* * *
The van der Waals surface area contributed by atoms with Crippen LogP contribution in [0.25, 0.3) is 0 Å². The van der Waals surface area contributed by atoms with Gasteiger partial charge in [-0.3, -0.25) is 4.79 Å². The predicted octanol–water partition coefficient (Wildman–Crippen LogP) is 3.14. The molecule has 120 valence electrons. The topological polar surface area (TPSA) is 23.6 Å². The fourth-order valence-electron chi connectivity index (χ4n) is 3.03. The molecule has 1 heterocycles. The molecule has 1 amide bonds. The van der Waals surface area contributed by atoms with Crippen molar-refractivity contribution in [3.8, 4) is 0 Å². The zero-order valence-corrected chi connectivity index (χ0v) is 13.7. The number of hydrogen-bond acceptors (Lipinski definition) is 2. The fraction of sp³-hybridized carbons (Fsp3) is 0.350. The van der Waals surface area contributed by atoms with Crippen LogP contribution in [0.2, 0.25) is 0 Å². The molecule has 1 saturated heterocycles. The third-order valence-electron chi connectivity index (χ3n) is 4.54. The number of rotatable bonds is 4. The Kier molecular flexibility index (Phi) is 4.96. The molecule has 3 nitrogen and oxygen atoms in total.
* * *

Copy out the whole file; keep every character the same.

The van der Waals surface area contributed by atoms with Crippen LogP contribution in [0.25, 0.3) is 0 Å². The van der Waals surface area contributed by atoms with Gasteiger partial charge in [-0.3, -0.25) is 4.79 Å². The predicted octanol–water partition coefficient (Wildman–Crippen LogP) is 3.14. The molecule has 120 valence electrons. The topological polar surface area (TPSA) is 23.6 Å². The fourth-order valence-electron chi connectivity index (χ4n) is 3.03. The molecule has 1 heterocycles. The molecule has 1 amide bonds. The van der Waals surface area contributed by atoms with Crippen molar-refractivity contribution in [3.8, 4) is 0 Å². The zero-order valence-corrected chi connectivity index (χ0v) is 13.7. The number of hydrogen-bond acceptors (Lipinski definition) is 2. The fraction of sp³-hybridized carbons (Fsp3) is 0.350. The van der Waals surface area contributed by atoms with Crippen LogP contribution in [0.2, 0.25) is 0 Å². The molecule has 1 saturated heterocycles. The third-order valence-electron chi connectivity index (χ3n) is 4.54. The number of rotatable bonds is 4. The Kier molecular flexibility index (Phi) is 4.96. The molecule has 3 nitrogen and oxygen atoms in total.